FL - Researchers say vital seagrass is dying off at rapid rates in Florida

In some areas, like the Indian River Lagoon, "well over half" of the seagrass had died off over the last 50 years.

Seagrass, a plant that grows underwater and is abundant throughout Florida, is vital to human life. It's also dying off rapidly due to environmental damage and climate change, researchers say.

An estimated 2.7 million acres of seagrass meadows grow along Florida's coastlines, according to the National Oceanic and Atmospheric Administration.

Dr. James Fourqurean, professor of Biological Sciences at Florida International University, explains that the state's seagrass is dying off at an unsustainable rate.

In some areas, like the Indian River Lagoon, "well over half" of the seagrass had died off over the last 50 years.

Manatees are dying of starvation after ecological changes have killed off some of their food supply – and helped toxic organisms take root on the rest. “There have been so many years of change… it’s going to take a lot of work to restore the ecosystem that we once had,” environmental engineer and NOAA scientist Dr. Tracy Fanara tells LX News host Tabitha Lipkin.

In other places, like southern Biscayne Bay, the quantity has not been affected as directly, but the quality of the seagrass has diminished with water quality.

Seagrass requires high levels of sunlight, because its roots are planted in soils deep underwater, which contain less oxygen. To produce the oxygen that seagrass needs, the plant photosynthesizes throughout the day - a process which requires sunlight.

Water clarity is important for sunlight to penetrate through to the seagrass, but polluted waters inhibit that process.

"We're losing water clarity because, in Florida, we've largely been polluting our water with nutrients," Fourqurean explained.

As plankton, a type of microorganism, grow in the fertilized waters, the sunlight is blocked from seagrass. Some plankton are poisonous, and these harmful algal blooms can be dangerous for humans and fish as well.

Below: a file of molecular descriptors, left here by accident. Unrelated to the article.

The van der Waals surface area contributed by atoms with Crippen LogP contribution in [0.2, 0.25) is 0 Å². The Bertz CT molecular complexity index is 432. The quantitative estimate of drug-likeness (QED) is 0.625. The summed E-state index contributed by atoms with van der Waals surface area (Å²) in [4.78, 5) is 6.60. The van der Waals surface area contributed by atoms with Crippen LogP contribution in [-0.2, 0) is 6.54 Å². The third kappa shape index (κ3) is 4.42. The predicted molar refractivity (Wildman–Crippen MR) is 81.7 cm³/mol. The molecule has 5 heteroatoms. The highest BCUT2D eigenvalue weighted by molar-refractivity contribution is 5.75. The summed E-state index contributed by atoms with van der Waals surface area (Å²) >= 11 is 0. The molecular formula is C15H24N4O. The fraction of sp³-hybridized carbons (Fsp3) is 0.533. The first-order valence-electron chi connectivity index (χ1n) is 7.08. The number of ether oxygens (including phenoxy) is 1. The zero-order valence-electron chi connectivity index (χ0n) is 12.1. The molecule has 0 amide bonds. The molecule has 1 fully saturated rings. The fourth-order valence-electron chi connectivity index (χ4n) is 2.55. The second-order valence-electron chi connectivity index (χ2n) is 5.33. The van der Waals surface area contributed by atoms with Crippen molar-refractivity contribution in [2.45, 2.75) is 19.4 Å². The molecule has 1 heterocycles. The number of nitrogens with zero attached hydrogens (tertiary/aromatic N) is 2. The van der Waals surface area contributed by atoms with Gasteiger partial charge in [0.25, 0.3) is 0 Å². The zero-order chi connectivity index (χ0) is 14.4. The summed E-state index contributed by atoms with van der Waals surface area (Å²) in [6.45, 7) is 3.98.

"Nutrient run-off is a direct human health problem, but the bigger problem - the one that's more prevalent that it's causing is this loss of water clarity, and therefore the loss of seagrass," Fourqurean added.

Seagrass is extremely valuable to not only marine life, like manatees, which experienced a mass die-off with the loss of the plant, but also to humans.


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"The first worldwide analysis of the value to humans of natural ecosystems - that first one that was ever done back in the late 1990s - pointed to seagrass meadows as acre-per-acre the most important producer of goods and services to support the human population," Fourqurean said.

Seagrass is the base of the food chain for many of the fish that we eat in South Florida, and without seagrass, the fishery industry could decline rapidly.

Conch, lobster, grouper, shrimp and more rely on seagrass. Green sea turtles would die off as well, Fourqurean said.

Not only would the price of fish skyrocket - but home insurance in South Florida would be affected with the loss of storm protection that seagrass provides. The plant protects environments from erosion and storm damage, Fourqurean said.

"They hold down the sediment and the soil so that that doesn't move around and bury things during hurricanes," he explained.

Water quality would diminish too, as seagrass regulate the water quality and "keep it clear," Fourqurean said.

"We would really miss our seagrasses if we didn't have them," he said.

"Our insurance rates would go up, our water quality would go down, and when the water quality goes down people don't want to live next to the water anymore, so our real estate prices would go down. The coastal fisheries that are such an important part of our economy and our diet down here would go way down."

Seagrass also store carbon, so global warming would increase with seagrass die-off as more carbon is released into the atmosphere.

In order to help protect the plant, water and waste need to be managed better throughout South Florida as well, he said.

"Probably the main thing we need to do in the Miami-Dade area and Fort Lauderdale is get rid of all our septic tanks," Fourqurean said.

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